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Old 01-16-2005, 07:12 PM
webwench
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Quote:
Originally Posted by aklim
No, but playing the devil's advocate here, which is the better investment when you see a woman of childbearing age and a man?
Depends on the woman and the man.

Here's a case in point: I was on 24/7 call for my job for a couple of years. Not a big deal, I get the occasional phone call about something that is broken, and I have a laptop and high-speed connectivity to log in and deal with it. At the time this started my son was a toddler, and I was a divorced mother. I suppose you would look at the situation and say, I'm not likely to be a good employee in that situation.

Not long into that time period, we hire a guy whose role includes being on call sometimes on a rotating basis with me. We hire him, and shortly aftrewards he marries his fiancee and they start spawning. What do you know? He 'couldn't be on call' because it would interfere with his family life. He was often out because his (nonworking) wife was ill, or one of the kids was ill. He was always coming in late or leaving early for doctors' appointments, or contractors coming out to the house. You almost have to wonder what the stay-at-home wife's 'job' was.

Who was the better hire? Who was more reliable? Who was available off hours?

A couple years later, he was laid off, and I'm still there, so I guess that's my reward. If my boss had put me on some 'mommy track' because I'm female, already a parent, and could marry and start spawning again any day now, well, I'd have been on to a better job opportunity quickly, and I and my new employer would have been glad for it. *shrug*

Yes, it's one instance, and not a sociological study. All I'm saying is, you cannot judge a book by the cover, at least not if you want to have the best people work for you. You take people as individuals, and judge them based on their own behavior and qualities, otherwise you're just running a good old boys' network and hiring people who are just like you, because that's what you're comfortable with.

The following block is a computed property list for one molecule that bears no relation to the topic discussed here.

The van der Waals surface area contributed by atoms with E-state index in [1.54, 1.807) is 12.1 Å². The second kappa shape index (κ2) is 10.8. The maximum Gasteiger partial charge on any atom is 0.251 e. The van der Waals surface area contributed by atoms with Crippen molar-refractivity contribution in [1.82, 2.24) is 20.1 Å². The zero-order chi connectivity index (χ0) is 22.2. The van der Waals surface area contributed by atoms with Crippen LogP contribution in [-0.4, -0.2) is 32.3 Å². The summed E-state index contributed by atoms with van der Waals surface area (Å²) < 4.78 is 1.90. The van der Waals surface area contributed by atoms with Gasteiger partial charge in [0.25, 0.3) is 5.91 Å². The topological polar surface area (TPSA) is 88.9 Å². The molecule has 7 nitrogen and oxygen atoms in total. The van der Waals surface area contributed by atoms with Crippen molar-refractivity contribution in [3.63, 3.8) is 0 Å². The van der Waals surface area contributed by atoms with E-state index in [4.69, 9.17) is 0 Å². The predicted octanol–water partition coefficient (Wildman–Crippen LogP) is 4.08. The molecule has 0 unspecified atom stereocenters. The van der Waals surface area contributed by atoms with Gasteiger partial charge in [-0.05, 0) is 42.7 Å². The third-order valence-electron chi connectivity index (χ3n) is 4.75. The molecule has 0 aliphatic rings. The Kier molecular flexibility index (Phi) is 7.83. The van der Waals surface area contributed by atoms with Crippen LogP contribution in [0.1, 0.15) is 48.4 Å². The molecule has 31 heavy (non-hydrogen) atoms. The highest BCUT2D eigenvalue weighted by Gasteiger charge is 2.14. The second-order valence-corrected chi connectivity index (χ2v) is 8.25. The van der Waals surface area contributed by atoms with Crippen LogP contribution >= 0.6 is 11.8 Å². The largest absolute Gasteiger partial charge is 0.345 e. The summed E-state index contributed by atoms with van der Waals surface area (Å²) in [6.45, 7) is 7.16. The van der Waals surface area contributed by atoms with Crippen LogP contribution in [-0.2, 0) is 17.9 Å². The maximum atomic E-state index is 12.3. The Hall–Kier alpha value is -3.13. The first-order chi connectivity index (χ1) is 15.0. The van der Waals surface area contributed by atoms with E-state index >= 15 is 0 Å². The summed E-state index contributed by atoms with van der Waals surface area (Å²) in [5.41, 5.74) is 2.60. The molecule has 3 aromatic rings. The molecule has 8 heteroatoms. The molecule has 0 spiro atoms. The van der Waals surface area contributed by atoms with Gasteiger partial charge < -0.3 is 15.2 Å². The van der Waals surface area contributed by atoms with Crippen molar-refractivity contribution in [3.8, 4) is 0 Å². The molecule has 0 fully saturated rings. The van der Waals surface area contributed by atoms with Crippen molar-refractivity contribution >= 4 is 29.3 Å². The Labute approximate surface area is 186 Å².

Allow me a small rant: It's funny; we laud dedicated fathers who make time for their families. We slap a guy on the back because he leaves work early a day or two a week to coach the kids' soccer team. We make a big deal out of single dads, how hard it must be for them 'doing it all on their own'. I listened to male middle-managers pat themselves on the back strangely often for working flex time to accomodate their families in speeches to their groups and divisions. But we have this thing in the workplace against mothers who do the same thing, or who we think might attempt to do the same thing, and I know I wouldn't dream of taking some of the liberties or advertising my parental status the way some of my male coworkers have in the past. The same actions from me would be perceived differently, and I expend a fair amount of energy avoiding any hint that my parental status or marital status may affect my job performance. It's a double standard, and I get tired of it on a personal level.

Last edited by webwench; 01-16-2005 at 07:54 PM.
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